LOVERS of traditional Northumbrian music are in for a treat this autumn.
Both the Northumbrian Ranters and local duo Northumbrian Pipes and Fiddle have confirmed they will take part in the first Northumberland Music Festival.
Both groups will be performing their own unique take on traditional Northumbrian music in the magnificent setting of Guyzance Hall, one of the county’s finest Georgian homes.
The Northumbrian Ranters will perform at 6.30pm on Monday, October 31, and Northumbrian Pipes and Fiddle on Thursday, November 3, at 6.30pm.
Formed in 2006, The Northumbrian Ranters are a group of enthusiastic musicians, aged 10 to 18, who come from schools across the region.
Dedicated to promoting the culture and tradition of the region, the talent which belies their years means they are fast acquiring a growing reputation.
They now perform regularly across the North East and overseas and their unique sound comes from combining these home influences with sounds gleaned from their international performances in America, Scandinavia and Ireland.
At Guyzance, they will play a programme of Irish reels, Scottish marches and a selection of traditional arrangements on fiddles, Northumbrian pipes, harps, flutes, guitars and keyboards. They will also perform a piece especially written for them by well-known fiddle player Roddy Matthews.
Roddy originally met the Ranters when they attended the Shetland Accordion and Fiddle Festival last October to fly the flag for Northumbrian music.
During the students’ musical tour of Shetland, Roddy was a staunch supporter and on the return ferry crossing from Shetland to Aberdeen, he played his fiddle with the students during an impromptu session in the restaurant of the boat.
Upon his return Roddy contacted them to say how impressed he had been with the students, both in the playing and performing, but also with their behaviour during the festival.
He said that they had been great ambassadors for the youth of Northumberland and so had written a hornpipe for them called The Northumbrian Ranters, which will be included in the programme.
Tickets for what is guaranteed to be a lively and enjoyable performance are £10 and include wine and a selection of local cheeses.
Popular duo Northumbrian Pipes and Fiddle are also keen ambassadors for the music of Northumberland.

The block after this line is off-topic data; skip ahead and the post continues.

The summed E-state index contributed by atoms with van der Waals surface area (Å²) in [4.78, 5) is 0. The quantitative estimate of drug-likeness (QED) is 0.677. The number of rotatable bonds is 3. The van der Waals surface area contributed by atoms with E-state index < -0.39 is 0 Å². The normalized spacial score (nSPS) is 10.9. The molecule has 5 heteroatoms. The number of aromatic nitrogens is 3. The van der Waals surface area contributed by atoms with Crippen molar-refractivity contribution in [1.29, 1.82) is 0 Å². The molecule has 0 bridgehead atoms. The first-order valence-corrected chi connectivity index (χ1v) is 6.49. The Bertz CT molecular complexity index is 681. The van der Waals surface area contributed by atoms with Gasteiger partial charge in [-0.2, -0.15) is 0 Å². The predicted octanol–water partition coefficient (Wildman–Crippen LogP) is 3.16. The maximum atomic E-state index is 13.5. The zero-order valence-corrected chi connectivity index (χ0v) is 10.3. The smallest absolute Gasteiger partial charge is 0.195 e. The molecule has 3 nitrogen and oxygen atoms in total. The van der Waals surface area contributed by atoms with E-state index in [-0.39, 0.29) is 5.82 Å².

Husband and wife team Andrew and Margaret Watchorn have been performing for more than 20 years, honing a sound which combines dance tunes and slow airs with stunning harmonies and lively rhythms.
Andrew first became inspired to learn the small pipes after hearing recordings of Joe Hutton, George Atkinson and Billy Pigg, and also Anthony Robb playing at Newcastleton Festival in the mid 1970s.
Margaret grew up in Northumberland steeped in its heritage of tunes, songs and stories. She learned to play the smallpipes with Joe Hutton, and took a degree in music at the University of York, where she studied piano and singing. Both now play a variety of instruments and have won numerous competitions for their performances and compositions.
Their repertoire is extensive and includes tunes from Northumberland, Scotland, Ireland, Scandinavia and North America.
At Guyzance Hall they will be performing their concert of Northern Airs which combines music from the 17th Century through to the present day taking in rants, jigs, slow airs and waltzes, hornpipes and reels and traditional Northumbrian songs.
Andrew and Margaret are more than happy to talk about their music and during the 20 minute interval they will be available to chat to concert goers about their music.
Tickets cost £12.50 including a canapé reception.
To book tickets, visit www.nmfestival.com or telephone 01668 283100.
The festival is being sponsored by the Morpeth Herald.
A donation from ticket sales will be made to the Great North Air Ambulance, Macmillan Cancer Support and HospiceCare North Northumberland.